The woman on the other hand was fixated on her coffee. Her sad eyes were staring into the white mug clutched tightly in her hand. Bridget knew that look and guessed the woman was fighting back something she wanted to say to the man. Stress lines crossed the woman’s face, appearing through her natural look makeup. She took some shelter behind her curled blonde hair whilst risking a look at the man. She was wearing a peach blouse, a black pencil skirt with coal tights and black flats. The clothing showed nicely her curvy figure and large breasts.
The woman sighed and opened her mouth to speak a few quiet words, ‘I still can’t believe you said that.’
The man slowly rose his head, met her eyes and replied, ‘she deserved it and don’t tell me you wouldn’t have done the same.’
‘Not like that though…’ the woman trailed with a small shake of her head.
The man shrugged and looked back at his phone again. The woman let out a sigh and stared into her mug once more.
Bridget’s curiosity swelled. To distract herself, she took a small sip of her latte. The hot sweet coffee burnt her tongue and she quickly withdrew. Swallowing as she winced, Bridget noticed the businessmen leaving.
They stood up slowly, keeping the conversations going as they gathered their things. It had had been hard to tell them apart before, but now Bridget could see them individually. They ranged in heights with there being a large difference between the tallest and the shortest. All were clean shaven and three had black hair, one had blond and the others had brown. They seemed an unlikely group of friends, but clearly work had brought them together.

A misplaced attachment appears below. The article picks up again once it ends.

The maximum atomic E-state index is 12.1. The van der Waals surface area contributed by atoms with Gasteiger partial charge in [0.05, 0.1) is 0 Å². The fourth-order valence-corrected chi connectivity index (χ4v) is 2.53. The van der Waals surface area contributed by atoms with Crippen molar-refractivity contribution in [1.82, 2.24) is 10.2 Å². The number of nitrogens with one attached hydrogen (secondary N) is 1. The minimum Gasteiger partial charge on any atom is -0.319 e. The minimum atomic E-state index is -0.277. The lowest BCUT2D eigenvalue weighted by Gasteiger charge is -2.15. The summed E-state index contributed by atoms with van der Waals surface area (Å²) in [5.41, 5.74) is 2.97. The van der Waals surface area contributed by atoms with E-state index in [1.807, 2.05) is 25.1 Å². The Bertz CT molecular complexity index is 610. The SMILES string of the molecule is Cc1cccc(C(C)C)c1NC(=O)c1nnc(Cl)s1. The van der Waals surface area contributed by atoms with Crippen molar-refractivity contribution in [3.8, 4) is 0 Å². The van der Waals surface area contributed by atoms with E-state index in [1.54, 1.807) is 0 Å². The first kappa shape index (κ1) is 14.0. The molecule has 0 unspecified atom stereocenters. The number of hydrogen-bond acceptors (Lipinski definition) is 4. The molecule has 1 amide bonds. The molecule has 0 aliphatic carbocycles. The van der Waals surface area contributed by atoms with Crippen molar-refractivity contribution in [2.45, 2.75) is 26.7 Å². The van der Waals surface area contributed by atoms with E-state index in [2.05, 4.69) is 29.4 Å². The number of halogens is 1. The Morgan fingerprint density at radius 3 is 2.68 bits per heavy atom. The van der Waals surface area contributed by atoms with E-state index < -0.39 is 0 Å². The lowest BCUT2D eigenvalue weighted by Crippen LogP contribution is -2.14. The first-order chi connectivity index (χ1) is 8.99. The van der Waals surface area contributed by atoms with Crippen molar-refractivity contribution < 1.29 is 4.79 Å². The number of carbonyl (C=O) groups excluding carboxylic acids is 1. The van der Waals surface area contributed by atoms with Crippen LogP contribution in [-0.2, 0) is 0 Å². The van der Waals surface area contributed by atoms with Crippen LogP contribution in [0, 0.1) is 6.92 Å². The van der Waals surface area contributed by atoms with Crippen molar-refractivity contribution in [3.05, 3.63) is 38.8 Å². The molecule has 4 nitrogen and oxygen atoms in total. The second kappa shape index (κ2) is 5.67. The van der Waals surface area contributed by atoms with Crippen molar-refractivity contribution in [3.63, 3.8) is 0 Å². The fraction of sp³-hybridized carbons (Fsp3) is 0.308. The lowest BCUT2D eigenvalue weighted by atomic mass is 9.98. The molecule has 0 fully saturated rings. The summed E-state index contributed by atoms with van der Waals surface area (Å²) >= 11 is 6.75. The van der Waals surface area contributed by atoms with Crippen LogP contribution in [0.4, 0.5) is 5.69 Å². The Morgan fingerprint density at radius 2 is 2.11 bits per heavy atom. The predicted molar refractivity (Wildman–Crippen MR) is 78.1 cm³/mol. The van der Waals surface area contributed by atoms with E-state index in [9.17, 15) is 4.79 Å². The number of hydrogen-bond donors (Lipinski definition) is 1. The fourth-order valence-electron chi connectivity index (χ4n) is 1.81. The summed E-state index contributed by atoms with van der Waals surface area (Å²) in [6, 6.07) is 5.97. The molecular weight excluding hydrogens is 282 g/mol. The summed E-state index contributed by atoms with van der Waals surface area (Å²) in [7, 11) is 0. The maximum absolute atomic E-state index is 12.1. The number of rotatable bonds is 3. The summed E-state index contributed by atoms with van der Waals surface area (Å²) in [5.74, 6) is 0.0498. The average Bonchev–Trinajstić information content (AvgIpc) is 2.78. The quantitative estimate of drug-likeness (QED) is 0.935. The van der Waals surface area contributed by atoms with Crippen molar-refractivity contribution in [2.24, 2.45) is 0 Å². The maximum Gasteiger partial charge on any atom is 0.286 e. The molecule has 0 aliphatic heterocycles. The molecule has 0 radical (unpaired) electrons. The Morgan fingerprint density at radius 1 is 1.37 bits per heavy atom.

As they walked away, Bridget moved to the tables, but then stopped in disgust. The men had left their empty coffee cups and lunch remains. The crumpled fast food bags and cardboard containers littered the table. She turned away and caught the eyes of the woman who give her a smug look.
Bridget shuffled back to her spot against the wall, just about avoiding two teenage Chinese girls going into the coffee shop.
‘I’m sorry,’ the female announcer seemed to shout above all the noise,’ that the two-twenty-three Liverpool Lime Street train has been delayed due to a passenger taking ill at a previous station. It is now due in at two-fifty-five on platform three.’
The man huffed and muttered something that sounded like, ‘just typical.’
‘Next time let’s go via Piccadilly,’ the woman added.
Bridget sighed and looked over at the small pub next door to the coffee shop. There was one high table over there that was free. However, it would not give her a clear view and that was what she needed. As she thought about cleaning the table herself, an older woman with light blonde hair going grey walked up and started cleaning the rubbish away.
Missed my chance, Bridget sulked.
She took a sip of her latte, finding it cooler and watched the woman matching off to put everything into the bin. As she came back, Bridget saw she was actually a worker for the coffee shop. Feeling her luck finally changing, Bridget slide over and waited whilst the tables got wiped down and separated again.
‘Thanks,’ Bridget said as the cleaner walked by.
The woman nodded, smiling happily.
Bridget took the table closer to the fabric barrier that marked the coffee shop’s seating area. Placing her latte down, she pulled off her bag and placed it on the other chair. She took her headphones off her neck and iPod out of her pocket. Unzipping her bag, she put them in then felt the table top. Her fingers came back feeling slightly damp. Settling in, Bridget sipped more of her coffee and watched the flow of the train station.
To Be Continued…